(U-WIRE) COLLEGE STATION, Texas – Illegal immigrants have three chances to enter the United States unlawfully before they face a significant penalty – that’s three too many.
Illegal immigrants caught in the country are only detained for a short period of time and then deported. After two offenses, an illegal alien can still apply for citizenship after a waiting period of several years. That means immigrants can enter the country illegally three times before they are permanently unable to gain a visa. This three-strike system is too lenient and needs to be changed.
Those who come into the country illegally should not be given another opportunity to become an American citizen. To make these laws tougher, the federal government needs to make illegal immigration an aggravated felony. The U.S. Immigration and Nationality Act clearly states that, “an alien convicted of an aggravated felony is inadmissible.” In order for illegal immigration to be a one-strike offense and be taken seriously, it should bear the penalty of an aggravated felony.
If immigrants knew that being caught crossing the border illegally would permanently ruin their chances for citizenship, they would see it as a major deterrent. Many illegal immigrants who come to the United States have hopes of one day being a citizen. Therefore, this upgrade in the punishment for illegal immigration would make many think twice.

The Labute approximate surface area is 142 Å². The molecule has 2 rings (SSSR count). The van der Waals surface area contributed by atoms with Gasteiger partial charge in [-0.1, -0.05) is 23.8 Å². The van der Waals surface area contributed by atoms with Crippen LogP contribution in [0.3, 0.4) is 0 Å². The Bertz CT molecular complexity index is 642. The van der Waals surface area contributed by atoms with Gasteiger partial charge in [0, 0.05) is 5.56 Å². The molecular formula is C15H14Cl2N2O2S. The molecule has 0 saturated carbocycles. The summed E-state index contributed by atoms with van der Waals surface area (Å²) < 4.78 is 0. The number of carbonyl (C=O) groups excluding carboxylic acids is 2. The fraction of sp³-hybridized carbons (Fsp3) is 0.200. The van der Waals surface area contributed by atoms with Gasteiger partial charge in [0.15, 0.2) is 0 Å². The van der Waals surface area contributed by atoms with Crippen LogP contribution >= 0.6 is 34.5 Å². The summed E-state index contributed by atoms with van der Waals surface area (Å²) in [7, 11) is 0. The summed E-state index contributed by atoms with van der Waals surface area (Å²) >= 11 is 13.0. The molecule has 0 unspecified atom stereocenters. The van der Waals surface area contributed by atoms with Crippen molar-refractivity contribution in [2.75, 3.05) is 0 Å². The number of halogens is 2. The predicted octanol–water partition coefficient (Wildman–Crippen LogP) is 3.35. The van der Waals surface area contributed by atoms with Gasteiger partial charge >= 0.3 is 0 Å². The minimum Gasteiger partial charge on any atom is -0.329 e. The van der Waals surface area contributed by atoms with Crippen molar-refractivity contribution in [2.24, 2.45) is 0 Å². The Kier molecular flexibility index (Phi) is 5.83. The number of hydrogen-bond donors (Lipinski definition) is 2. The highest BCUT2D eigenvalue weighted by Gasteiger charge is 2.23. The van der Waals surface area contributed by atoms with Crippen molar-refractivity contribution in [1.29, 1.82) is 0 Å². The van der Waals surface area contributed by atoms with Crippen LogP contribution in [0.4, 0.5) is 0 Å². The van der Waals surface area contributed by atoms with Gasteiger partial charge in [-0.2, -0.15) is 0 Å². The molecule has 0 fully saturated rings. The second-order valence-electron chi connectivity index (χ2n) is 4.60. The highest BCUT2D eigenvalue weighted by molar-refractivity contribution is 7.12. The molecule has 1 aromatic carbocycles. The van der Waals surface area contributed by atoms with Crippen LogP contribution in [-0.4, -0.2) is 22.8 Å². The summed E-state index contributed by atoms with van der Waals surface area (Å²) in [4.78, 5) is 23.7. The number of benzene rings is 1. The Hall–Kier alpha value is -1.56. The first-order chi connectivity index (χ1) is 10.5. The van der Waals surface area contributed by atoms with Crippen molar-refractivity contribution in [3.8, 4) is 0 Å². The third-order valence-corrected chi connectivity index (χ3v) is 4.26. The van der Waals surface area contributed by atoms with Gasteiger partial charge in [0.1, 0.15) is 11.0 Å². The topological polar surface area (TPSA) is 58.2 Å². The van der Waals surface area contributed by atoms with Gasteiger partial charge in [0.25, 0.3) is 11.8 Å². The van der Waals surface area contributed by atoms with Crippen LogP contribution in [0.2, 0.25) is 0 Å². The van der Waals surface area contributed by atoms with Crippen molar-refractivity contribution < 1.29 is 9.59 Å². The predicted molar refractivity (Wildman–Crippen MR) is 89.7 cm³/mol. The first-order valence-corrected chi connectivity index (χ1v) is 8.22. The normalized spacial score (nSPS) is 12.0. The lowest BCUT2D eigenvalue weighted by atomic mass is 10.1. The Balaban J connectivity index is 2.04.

Currently, aggravated felonies observed by the federal government include gambling offenses, supervising prostitution and money laundering. Entering the United States illegally is an equally serious crime as any of these, and the law should reflect that. The consequences of illegal immigration should at least be equal in severity to the punishment for these crimes.
Another aggravated felony is the smuggling of an unregistered immigrant. It seems very odd that it’s an aggravated felony for someone to smuggle in an illegal immigrant, but not for an immigrant to enter the country on his own. That doesn’t add up, as helping someone else enter illegally seems like a less severe crime. An illegal immigrant should not face a lesser penalty than a U.S. citizen who aids one.
Some argue that these laws are only significant in principle because the government lacks the ability to enforce them. That is about to change.
In Washington, lawmakers are debating a number of issues to include on a new immigration bill. However, a majority have already agreed on the issue of strengthening border security. This means increased funding for law enforcement agencies such as the Border Patrol and a crackdown on illegal immigration.
American citizens should recommend to the federal government that illegal immigration be made an aggravated felony. If not, illegal immigrants will continue to dismiss the light penalties and keep coming here against the law.